When creating Windows kernel exploits the goal is often to somehow gain higher privileges, often SYSTEM. This part of the exploit writing is normally the very last part, and often not very discussed since so many steps come before it. The most common ways I’ve seen that done is either by stealing a process token of a privileged process or by removing the ACL of a privileged process. In essence the techniques I normally come across and use myself are derived and often referenced from the Black Hat presentation by Cesar Cerrudo in 2012. It is a great presentation and white paper and should definitely be read. There are however two issues when trying to use the methods from the white paper; firstly, it does not supply the actual shellcode only the technique in theory and secondly it was written prior to the release of Windows 8.1 much less Windows 10.

Bagdøre og datakompromittering via backupsystemer

Sammen med min gode ven og kollega, Flemming Riis, har jeg på det seneste undersøgt opsætningen af nogle udbredte backupsystemer, herunder hvordan de potentielt kan misbruges af angribere.

Tanken er ikke at »male fanden på væggen«, men at gøre opmærksom på en reel problemstilling, som i følge vores erfaring er noget overset.


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Babushka Dolls or How To Bypass Application Whitelisting and Constrained Powershell

The last couple of years I have had an interest in application whitelisting bypasses and avidly followed the work of Casey Smith (@subtee) and Matt Graeber (@mattifestation). The major conclusion from their work is that application whitelisting has to be locked down to avoid trusted application launching attacker code. While it seems quite clear that on Windows 7 and 8.1 Powershell is an easy way to bypass application whitelisting through reflective PE injection, Windows 10 is a different story. With the activation of Powershell Constrained Language Mode along with AppLocker in Windows 10 this avenue seems closed. While Casey Smith has a lot of research on bypassing application whitelisting in other ways here, they all assume prior code execution on the victim machine. I am a great fan of PowerShell Empire by Veris Group as an attack framework, and I really like the HTML Application attack vector. As I will show below this attack does not work out of the box when Powershell Constrained Language Mode is enabled. But then I got to thinking whether using prior public research and code would it make it possible to make the attack vector viable again. This blog post describes how I did that though a lot of nested techniques and code.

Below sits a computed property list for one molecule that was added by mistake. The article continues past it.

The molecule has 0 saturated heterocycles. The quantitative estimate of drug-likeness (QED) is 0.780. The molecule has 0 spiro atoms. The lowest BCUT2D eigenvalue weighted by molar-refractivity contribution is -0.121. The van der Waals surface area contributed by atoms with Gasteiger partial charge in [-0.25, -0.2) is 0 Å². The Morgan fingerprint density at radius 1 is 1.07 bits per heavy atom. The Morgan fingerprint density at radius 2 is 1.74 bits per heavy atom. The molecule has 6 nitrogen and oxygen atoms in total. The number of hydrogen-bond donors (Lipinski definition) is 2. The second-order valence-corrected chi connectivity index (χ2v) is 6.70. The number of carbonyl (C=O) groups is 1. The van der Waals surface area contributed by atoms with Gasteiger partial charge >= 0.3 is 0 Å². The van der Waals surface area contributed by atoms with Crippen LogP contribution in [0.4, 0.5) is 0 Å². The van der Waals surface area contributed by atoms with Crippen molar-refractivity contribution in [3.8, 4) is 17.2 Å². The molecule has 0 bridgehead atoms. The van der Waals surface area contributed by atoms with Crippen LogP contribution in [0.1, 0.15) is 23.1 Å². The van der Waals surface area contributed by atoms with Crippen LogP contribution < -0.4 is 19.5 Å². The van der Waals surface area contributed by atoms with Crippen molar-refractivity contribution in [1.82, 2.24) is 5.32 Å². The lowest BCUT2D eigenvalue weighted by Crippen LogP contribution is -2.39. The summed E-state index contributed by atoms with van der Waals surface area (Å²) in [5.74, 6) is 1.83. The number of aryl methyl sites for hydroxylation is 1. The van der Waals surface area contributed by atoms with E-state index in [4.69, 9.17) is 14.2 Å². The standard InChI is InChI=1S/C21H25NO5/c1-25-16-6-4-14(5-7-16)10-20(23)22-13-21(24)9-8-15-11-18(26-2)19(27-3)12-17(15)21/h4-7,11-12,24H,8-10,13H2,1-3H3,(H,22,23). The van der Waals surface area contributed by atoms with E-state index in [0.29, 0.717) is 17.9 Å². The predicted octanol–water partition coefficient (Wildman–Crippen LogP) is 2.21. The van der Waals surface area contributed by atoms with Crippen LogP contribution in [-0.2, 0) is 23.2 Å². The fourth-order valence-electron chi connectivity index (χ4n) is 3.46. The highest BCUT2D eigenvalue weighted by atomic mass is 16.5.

Win32k System Call Filtering Deep Dive

Usage of Windows kernel exploits have been on the raise, and are often used to break out of a browser sandbox. Many of the vulnerabilities found over the years have been in the driver win32k.sys, which handles system calls from gdi32.dll and user32.dll. To try and mitigate many of these vulnerabilities proactively Microsoft have implemented what is call Win32 Syscall Filter in Windows 10. The overall idea is to be able to block many System calls to win32k.sys for an entire process, such that unknown vulnerabilities cannot be taken advantage of. I have not been able to find many details about the implementation and how effective it really is, the only discussion I’ve found is the presentation Rainbow Over the Windows by Peter Hlavaty.

Exploit Development Environment

When I started out tinkering with exploit development, I would have loved to receive some help on how to setup a good exploit development environment. For those of you who have tried exploit development before, know that there is a lot of trial and error, hence repeating actions as fast as possible and with as little manual work makes the process much more effective. In this blog post I want to share my exploit development environment and explain how I have configured it.